Monday March 25, 2019

Girls may inherit ovarian cancer gene from fathers

The researchers collected information about pairs of granddaughters and grandmothers and sequenced portions of the X-chromosome from 186 women affected by cancer

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A mutation on the X-chromosome may also advance ovarian cancer's age of onset by more than six years. Wikimedia Commons
A mutation on the X-chromosome may also advance ovarian cancer's age of onset by more than six years. Wikimedia Commons

Scientists have found a gene responsible for ovarian cancer that can be passed down from fathers to their daughters.

The study found that genes on the X-chromosome get potentially passed down through the father to his daughter, thus increasing the risk of ovarian cancer in girls.

A mutation on the X-chromosome may also advance ovarian cancer’s age of onset by more than six years.

“Our study may explain why we find families with multiple affected daughters: because a dad’s chromosomes determine the sex of his children, all of his daughters have to carry the same X-chromosome genes,” said Kevin H.

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Eng, Assistant Professor at Roswell Park Comprehensive Cancer Centre in Buffalo, the US.

The study, published in the journal PLOS Genetics, stated that the genetic mutation inherited from the paternal grandmothers were also associated with higher rates of prostate cancer in fathers and sons as well.

The study found that genes on the X-chromosome get potentially passed down through the father to his daughter, thus increasing the risk of ovarian cancer in girls. Wikimedia Commons
The study found that genes on the X-chromosome get potentially passed down through the father to his daughter, thus increasing the risk of ovarian cancer in girls. Wikimedia Commons

The researchers collected information about pairs of granddaughters and grandmothers and sequenced portions of the X-chromosome from 186 women affected by cancer.

The results proposed that a gene on the X-chromosome may contribute to a woman’s risk of developing ovarian cancer, independently of other known susceptibility genes, such as the BRCA genes.

This observation suggests that there may be many cases of seemingly sporadic ovarian cancer that are actually inherited, and may lead to improved cancer screening and better genetic risk assessment.

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However, future studies will be needed to confirm the identity and function of this gene.

“What we have to do next is make sure we have the right gene by sequencing more families. This finding has sparked a lot of discussion within our group about how to find these X-linked families,” Eng said.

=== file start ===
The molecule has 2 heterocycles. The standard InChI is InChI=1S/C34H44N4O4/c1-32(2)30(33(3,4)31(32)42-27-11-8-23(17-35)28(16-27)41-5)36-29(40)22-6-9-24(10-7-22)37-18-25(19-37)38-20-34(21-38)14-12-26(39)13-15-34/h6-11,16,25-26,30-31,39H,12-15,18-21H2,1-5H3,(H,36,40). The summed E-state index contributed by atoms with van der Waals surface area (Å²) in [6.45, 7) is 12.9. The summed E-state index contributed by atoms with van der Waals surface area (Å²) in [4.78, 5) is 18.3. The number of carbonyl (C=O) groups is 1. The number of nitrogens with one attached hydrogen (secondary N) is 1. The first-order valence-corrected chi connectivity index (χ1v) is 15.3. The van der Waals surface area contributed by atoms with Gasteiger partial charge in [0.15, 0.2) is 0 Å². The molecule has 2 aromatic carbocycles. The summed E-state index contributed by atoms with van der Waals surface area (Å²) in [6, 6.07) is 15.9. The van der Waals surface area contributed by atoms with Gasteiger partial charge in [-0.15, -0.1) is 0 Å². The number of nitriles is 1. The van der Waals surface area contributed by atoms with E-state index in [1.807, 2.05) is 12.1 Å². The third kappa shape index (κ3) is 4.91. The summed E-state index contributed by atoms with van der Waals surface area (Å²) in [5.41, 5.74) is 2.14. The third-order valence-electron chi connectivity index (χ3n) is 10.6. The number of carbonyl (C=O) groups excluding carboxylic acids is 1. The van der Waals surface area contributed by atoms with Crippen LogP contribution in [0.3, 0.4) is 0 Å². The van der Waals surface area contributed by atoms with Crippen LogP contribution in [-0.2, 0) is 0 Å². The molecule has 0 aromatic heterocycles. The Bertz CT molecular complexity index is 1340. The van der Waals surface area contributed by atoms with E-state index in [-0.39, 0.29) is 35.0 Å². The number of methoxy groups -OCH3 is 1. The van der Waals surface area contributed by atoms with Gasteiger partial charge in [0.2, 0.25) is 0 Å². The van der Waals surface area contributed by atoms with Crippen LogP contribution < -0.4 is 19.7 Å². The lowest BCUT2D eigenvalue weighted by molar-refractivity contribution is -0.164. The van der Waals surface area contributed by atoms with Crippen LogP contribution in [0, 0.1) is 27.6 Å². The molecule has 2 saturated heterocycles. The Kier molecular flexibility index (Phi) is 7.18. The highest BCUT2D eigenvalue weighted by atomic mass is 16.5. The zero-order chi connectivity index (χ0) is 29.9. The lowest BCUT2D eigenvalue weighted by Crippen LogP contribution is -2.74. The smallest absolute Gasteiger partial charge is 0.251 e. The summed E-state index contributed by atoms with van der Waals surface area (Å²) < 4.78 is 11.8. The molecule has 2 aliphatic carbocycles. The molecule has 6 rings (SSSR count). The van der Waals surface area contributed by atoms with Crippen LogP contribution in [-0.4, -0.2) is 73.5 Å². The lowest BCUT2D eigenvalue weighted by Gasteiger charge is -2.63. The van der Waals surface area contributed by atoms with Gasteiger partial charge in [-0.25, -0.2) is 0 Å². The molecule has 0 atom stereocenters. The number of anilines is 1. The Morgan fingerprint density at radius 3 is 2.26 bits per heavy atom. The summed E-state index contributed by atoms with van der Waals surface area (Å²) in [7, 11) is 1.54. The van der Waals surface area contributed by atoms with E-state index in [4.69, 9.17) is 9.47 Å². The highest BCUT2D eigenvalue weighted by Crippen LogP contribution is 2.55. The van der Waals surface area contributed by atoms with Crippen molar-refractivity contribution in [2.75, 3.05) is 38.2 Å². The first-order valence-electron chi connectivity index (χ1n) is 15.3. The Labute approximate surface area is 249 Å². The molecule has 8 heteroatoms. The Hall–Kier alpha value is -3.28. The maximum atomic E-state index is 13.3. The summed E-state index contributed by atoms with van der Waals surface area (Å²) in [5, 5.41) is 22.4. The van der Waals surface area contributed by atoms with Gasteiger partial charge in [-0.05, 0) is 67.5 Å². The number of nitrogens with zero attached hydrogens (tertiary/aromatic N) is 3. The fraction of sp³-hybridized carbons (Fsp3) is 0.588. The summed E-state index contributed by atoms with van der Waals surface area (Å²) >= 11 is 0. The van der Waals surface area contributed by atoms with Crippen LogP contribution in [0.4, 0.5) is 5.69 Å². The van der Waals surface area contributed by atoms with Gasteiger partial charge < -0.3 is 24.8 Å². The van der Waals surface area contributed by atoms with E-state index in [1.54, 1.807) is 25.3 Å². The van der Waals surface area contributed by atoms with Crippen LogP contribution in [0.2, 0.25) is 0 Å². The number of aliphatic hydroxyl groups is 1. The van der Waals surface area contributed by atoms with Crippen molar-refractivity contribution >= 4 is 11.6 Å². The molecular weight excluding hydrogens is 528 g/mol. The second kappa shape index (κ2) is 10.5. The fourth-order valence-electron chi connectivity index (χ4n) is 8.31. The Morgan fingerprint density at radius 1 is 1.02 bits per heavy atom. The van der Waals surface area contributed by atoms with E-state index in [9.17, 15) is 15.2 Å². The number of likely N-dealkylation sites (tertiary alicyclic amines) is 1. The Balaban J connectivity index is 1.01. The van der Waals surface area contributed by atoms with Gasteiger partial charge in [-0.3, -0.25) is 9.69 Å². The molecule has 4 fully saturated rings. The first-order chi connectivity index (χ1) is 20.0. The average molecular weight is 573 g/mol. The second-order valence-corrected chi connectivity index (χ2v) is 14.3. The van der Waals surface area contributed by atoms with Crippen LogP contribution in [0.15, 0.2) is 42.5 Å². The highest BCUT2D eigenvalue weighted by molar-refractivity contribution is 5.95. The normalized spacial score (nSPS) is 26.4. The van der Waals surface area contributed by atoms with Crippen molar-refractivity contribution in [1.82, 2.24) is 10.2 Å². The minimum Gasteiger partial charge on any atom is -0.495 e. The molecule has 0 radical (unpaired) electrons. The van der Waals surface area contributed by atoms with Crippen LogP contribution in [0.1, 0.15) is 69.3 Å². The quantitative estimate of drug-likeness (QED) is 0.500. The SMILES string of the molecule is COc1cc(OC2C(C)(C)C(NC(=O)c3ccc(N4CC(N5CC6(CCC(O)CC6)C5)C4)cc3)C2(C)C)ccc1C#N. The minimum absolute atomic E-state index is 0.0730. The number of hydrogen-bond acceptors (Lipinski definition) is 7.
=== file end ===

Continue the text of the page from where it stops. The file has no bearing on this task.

“It’s an all-or-none kind of pattern: A family with three daughters who all have ovarian cancer is more likely to be driven by inherited X mutations than by BRCA mutations,” Eng noted. (IANS)

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Researchers Discover Balance of Two Enzymes That May Help Treat Pancreatic Cancer

While still in the earliest stages, Newton hoped this information might one day aid pancreatic diagnostics and treatment

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Cancer
Cancer Ribbon. Pixabay

A new research has set the stage for clinicians to potentially use levels of a pancreatic cancer patient’s PHLPP1 and PKC enzymes as a prognostic and for researchers to develop new therapeutic drugs that change the balance of the two enzymes as a means to treat the disease.

The study, published on Wednesday in Molecular Cell, was led by Alexandra Newton, professor in the Department of Pharmacology at the University of California, San Diego, School of Medicine, and Timothy Baffi, a graduate student in her lab, Xinhua news agency reported.

The new study built on the team’s work in 2015 that found the enzyme PKC, which was believed in previous studies to promote tumour growth, actually suppressed it.

The latest study took the investigation a step further by uncovering how cells regulate PKC activity and discovered that any time an over-active PKC is inadvertently produced, the PHLPP1 “proofreader” tags it for destruction.

Cancer patient
Cancer patient.

“That means the amount of PHLPP1 in your cells determines your amount of PKC,” Newton said. “And it turns out those enzyme levels are especially important in pancreatic cancer.”

The team observed 105 pancreatic cancer tumours to analyze the enzyme levels in each one. About 50 per cent of patients with low PHLPP1/high PKC lived longer than five-and-a-half years.

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While still in the earliest stages, Newton hoped this information might one day aid pancreatic diagnostics and treatment.

Pancreatic cancer is caused by the abnormal and uncontrolled growth of cells in the pancreas, a large gland in the digestive system. It typically doesn’t show symptoms in the early stages. Sufferers tend to develop signs, such as back pain and jaundice, when it has spread to other organs. (IANS)